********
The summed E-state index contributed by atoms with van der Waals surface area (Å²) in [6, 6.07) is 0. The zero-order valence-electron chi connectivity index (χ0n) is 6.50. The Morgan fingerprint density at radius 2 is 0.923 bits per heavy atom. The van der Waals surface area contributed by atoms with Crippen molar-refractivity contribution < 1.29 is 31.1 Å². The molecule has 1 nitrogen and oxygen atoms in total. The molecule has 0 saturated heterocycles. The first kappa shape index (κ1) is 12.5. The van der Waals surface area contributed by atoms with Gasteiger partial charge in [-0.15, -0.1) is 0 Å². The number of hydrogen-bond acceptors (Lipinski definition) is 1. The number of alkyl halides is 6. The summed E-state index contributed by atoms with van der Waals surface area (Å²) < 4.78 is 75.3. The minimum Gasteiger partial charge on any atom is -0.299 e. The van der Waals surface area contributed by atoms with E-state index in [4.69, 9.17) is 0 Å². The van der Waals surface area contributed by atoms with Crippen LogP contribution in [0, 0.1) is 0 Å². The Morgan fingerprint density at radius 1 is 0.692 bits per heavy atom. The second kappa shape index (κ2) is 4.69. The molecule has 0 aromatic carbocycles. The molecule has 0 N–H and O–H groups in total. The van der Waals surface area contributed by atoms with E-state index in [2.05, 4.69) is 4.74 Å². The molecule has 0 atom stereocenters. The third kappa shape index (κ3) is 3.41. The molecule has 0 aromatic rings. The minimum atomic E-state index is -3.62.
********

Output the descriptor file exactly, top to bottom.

The summed E-state index contributed by atoms with van der Waals surface area (Å²) in [6, 6.07) is 0. The zero-order valence-electron chi connectivity index (χ0n) is 6.50. The Morgan fingerprint density at radius 2 is 0.923 bits per heavy atom. The van der Waals surface area contributed by atoms with Crippen molar-refractivity contribution < 1.29 is 31.1 Å². The molecule has 1 nitrogen and oxygen atoms in total. The molecule has 0 saturated heterocycles. The first kappa shape index (κ1) is 12.5. The van der Waals surface area contributed by atoms with Gasteiger partial charge in [-0.15, -0.1) is 0 Å². The number of hydrogen-bond acceptors (Lipinski definition) is 1. The number of alkyl halides is 6. The summed E-state index contributed by atoms with van der Waals surface area (Å²) < 4.78 is 75.3. The minimum Gasteiger partial charge on any atom is -0.299 e. The van der Waals surface area contributed by atoms with E-state index in [4.69, 9.17) is 0 Å². The van der Waals surface area contributed by atoms with Crippen LogP contribution in [0, 0.1) is 0 Å². The Morgan fingerprint density at radius 1 is 0.692 bits per heavy atom. The second kappa shape index (κ2) is 4.69. The molecule has 0 aromatic carbocycles. The molecule has 0 N–H and O–H groups in total. The van der Waals surface area contributed by atoms with E-state index in [2.05, 4.69) is 4.74 Å². The molecule has 0 atom stereocenters. The third kappa shape index (κ3) is 3.41. The molecule has 0 aromatic rings. The minimum atomic E-state index is -3.62.